In a year which also saw record low winds, Dutch turbines generated 2.024 million kWh, covering some 1.9 % of total power consumption, roughly equivalent to the power needs of 598,00 households, calculates Dutch wind monitoring service Wind Service Holland (WSH).
Among manufacturers, Vestas again took the lion's share of new capacity with 98 new turbines contributing 120 MW. Enercon installed 33 turbines (60 MW) and NEG Micon 34 turbines (33.2 MW). If Vestas' merger with NEG Micon goes ahead, the shake-out of the Dutch market leaves only GE Wind to contest the spoils. In 2003, GE installed 13.5 MW provided by nine turbines.
For the domestic turbine production industry, 2003 was a particularly bleak year with the venerable Lagerwey finally succumbing to its financial woes and passing into the hands of Delaware-based investment company VINAK Inc, having filed for bankruptcy (Windpower Monthly, November 2003). A month later, a fire on December 1 resulted in the permanent closure of the Almelo rotor blade production facility acquired by GE Wind as part of its purchase of Enron Wind. The plant was formerly the home of independent blade maker Aerpac. GE Wind will continue to maintain a research base in the undamaged section of the plant, but production has been discontinued with the loss of some 220 jobs.
The only bright spot was furnished by Zephyros BV, which in 2002 bought the rights for the Lagerwey designed Zephyros 2 MW direct drive wind turbine. Having sold the first prototype to Rotterdam utility Eneco, Zephyros closed the year with a 22 turbine order from the government of Taiwan.
In the provinces
There was no change in the geographical distribution of new capacity with most turbines again being built in the province of Flevoland (table). Noord Holland's resurgence was largely thanks to utility sponsored projects, some 40 MW in total, but Dutch development was mainly driven by private investors, including the year's largest wind farm, the Vestas equipped 21 MW Piet de Wit at Ooltgensplaat in Zuid Holland, which was an initiative of the Deltawind co-operative. The three Enercon 2 MW E66 machines at the Punthorst in Overijssel were the first wind turbines to be built in that province.
The big question facing the Dutch wind sector is "Can the trend be sustained?" The prognosis is not too bright. "We are expecting to build around 90 MW in 2004," says Ard de Poot, head of marketing at Vestas-Nederland. "That decline is due mainly to the introduction of the new MEP subsidy system, and particularly to the full capacity hour regulation."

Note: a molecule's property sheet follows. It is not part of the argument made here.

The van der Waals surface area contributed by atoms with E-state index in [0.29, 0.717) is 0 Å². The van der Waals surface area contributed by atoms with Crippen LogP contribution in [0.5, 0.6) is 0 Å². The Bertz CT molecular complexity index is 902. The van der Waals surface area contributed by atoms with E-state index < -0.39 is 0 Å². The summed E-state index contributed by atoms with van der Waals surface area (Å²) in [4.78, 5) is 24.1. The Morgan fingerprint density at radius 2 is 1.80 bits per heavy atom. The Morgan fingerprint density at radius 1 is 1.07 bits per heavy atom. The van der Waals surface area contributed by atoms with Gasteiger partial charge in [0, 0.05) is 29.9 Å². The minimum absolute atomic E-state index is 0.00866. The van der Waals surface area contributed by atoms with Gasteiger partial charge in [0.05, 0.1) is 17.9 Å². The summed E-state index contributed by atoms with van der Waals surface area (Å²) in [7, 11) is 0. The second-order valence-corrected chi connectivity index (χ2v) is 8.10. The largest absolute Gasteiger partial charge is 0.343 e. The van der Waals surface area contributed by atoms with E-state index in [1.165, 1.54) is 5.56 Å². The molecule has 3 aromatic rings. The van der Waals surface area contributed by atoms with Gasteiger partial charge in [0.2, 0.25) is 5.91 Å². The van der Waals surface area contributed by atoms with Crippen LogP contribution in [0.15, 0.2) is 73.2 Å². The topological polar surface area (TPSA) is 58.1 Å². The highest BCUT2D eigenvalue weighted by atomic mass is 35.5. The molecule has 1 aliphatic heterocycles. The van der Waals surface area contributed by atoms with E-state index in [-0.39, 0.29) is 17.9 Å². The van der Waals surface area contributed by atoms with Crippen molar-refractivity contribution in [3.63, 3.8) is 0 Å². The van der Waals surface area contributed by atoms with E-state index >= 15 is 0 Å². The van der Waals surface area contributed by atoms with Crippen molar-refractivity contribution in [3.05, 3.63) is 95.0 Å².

Introduced in July 2003, the MEP subsidy of EUR 0.049/kWh for onshore wind and EUR 0.068/kWh for offshore projects replaces a range of fiscal incentives for renewables production. The controversial "full-capacity hours regulation" decrees that MEP will be paid to wind turbines only for the first ten years of their life or 18,000 full-load hours, which ever comes sooner. Confronted with industry arguments that this will encourage fraud and inefficiency, the government has said it will review the regulation in July -- a decision which most believe will encourage a disastrous "wait and see attitude" among investors.
The introduction of the MEP signals a wider sea change in Dutch renewables policy which has hitherto been geared to stimulating demand by offering consumers tax breaks on green power. These were phased out at the end of 2003 and the incentive to import renewables electricity removed. While the end of the tax break looks to be dampening demand for green power, domestic renewables production is insufficient to meet the needs of Holland's 2.2 million green power consumers. The stop to imports looks as if it is stimulating utility interest in domestic wind development. Whether increased utility interest will compensate for the decline in private investment remains to be seen.
The prognosis for 2004 is further complicated by the likely construction of the 60-90 MW mega-project at Delfzijl Zuid, recently given the go-ahead by the supreme court after seven years of siting permit hold-ups.